Art: The Invisible Man by Jonathan Burton

Cinema and horror especially owe a lot to Universal’s monsters—they paved a legendary path through film, leaving an undeniably influential print on the genre starting way back in the early 1920’s. Universal went on a monster movie tear that lasted 30 years, spawning many of the genre’s most iconic movie monsters: The Phantom of the Opera, Dracula, Frankenstein, The Mummy, The Wolf Man, The Creature from the Black Lagoon, and of course The Invisible Man, which is the focus of Jonathan Burton’s stunning piece.

I feel like I’m the last person an artist wants talking about their work seeing as how I know nothing about the kind of work that goes into something like this. But I will say this: I know good when I see it, and Burton’s piece is as good as it gets. The chaos surrounding a silhouetted Griffin (The Invisible Man himself) is a brilliant touch, eluding to both his “reign of terror” and the film’s final moments. How do you represent something invisible in art? Just like this.

Twitter: @jonathanburton


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If you are ever attacked by a gorilla just sit back and relax while you enjoy the once in a life time feeling of your limbs being ripped off.

6 thoughts on “Art: The Invisible Man by Jonathan Burton

  1. Dear Ryan,

    This is a very good, concise article. That is indeed a nice piece of artwork. It really captures the spirit of the Invisible Man, played by the great Claude Rains. He is a favorite actor of mine! Although I have never seen the Invisible Man, from the clips I’ve seen, I’m sure he gives a great performance.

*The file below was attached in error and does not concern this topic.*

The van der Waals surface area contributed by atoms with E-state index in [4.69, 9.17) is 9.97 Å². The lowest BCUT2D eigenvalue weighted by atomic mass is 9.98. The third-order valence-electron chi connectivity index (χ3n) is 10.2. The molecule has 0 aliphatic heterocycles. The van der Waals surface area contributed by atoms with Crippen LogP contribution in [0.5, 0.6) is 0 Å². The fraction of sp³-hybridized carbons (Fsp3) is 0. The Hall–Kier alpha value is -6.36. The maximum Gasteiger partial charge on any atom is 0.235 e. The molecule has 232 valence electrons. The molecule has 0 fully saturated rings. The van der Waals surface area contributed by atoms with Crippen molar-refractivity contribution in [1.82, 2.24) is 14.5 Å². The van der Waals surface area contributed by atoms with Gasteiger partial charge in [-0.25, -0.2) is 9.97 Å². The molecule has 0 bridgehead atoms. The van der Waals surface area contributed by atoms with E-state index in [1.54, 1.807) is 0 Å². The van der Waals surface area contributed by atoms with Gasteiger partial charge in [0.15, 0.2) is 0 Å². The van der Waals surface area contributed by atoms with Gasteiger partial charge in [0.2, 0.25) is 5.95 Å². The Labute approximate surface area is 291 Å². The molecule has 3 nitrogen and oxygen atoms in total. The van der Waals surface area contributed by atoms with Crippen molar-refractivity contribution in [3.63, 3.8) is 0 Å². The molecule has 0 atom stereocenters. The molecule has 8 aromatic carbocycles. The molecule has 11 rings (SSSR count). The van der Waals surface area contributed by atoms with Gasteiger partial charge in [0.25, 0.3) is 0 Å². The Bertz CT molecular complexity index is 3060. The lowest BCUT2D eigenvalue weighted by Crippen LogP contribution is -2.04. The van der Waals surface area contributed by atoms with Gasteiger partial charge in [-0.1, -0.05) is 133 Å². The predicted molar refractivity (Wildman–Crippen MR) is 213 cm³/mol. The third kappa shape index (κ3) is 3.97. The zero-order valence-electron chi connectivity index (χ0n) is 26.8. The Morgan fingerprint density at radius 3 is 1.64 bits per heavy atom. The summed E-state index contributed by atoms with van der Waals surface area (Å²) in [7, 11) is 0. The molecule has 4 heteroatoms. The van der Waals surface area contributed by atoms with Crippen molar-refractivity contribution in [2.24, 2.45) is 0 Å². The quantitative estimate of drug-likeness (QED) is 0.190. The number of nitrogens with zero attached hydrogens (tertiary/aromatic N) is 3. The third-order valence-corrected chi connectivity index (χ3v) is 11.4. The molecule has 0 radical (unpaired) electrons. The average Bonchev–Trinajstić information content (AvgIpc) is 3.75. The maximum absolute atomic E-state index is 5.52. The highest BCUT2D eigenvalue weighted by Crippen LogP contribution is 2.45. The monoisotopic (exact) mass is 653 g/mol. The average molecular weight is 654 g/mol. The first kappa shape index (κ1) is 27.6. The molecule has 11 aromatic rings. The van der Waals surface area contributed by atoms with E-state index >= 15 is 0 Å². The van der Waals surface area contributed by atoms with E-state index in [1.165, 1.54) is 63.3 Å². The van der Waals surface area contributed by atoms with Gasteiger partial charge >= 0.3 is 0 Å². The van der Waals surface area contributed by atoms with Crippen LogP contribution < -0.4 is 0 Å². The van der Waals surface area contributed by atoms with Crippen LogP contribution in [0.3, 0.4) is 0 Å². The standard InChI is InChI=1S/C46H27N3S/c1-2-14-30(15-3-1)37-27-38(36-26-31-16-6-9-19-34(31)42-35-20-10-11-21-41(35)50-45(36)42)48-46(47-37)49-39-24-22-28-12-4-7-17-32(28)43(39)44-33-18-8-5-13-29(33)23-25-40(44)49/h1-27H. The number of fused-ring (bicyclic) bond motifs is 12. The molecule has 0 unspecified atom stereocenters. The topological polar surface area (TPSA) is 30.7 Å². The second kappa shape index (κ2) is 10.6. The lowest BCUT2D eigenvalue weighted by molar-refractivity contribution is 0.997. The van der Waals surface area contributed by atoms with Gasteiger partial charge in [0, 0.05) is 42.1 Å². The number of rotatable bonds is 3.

My name is Rebekah Brannan, and I’m one of the founders of the Pure Entertainment Preservation Society. Seeing that you are a fan of horror and drama, I think you would be the perfect person to participate in my upcoming blogathon. This year, on September 23-25, I am hosting The Phantom of the Opera Blogathon. The blogathon will be dedicated to all adaptations, spin-offs, prequels, and sequels of the immortal tale The Phantom of the Opera! As devoted Phans, my sister, Tiffany and I could not let the 110th anniversary of the beginning of the original novel’s serialization in the newspaper Le Gaulois pass without some form of commemoration. I invite you to celebrate this event by joining The Phantom of the Opera Blogathon.

    You can read the announcement here:

    I hope you will join us for this three-day celebration of all things phantasmic, and that you will advertise it on your blog using one of my dramatic banners!

    Thank you very much for your time!


    Rebekah Brannan

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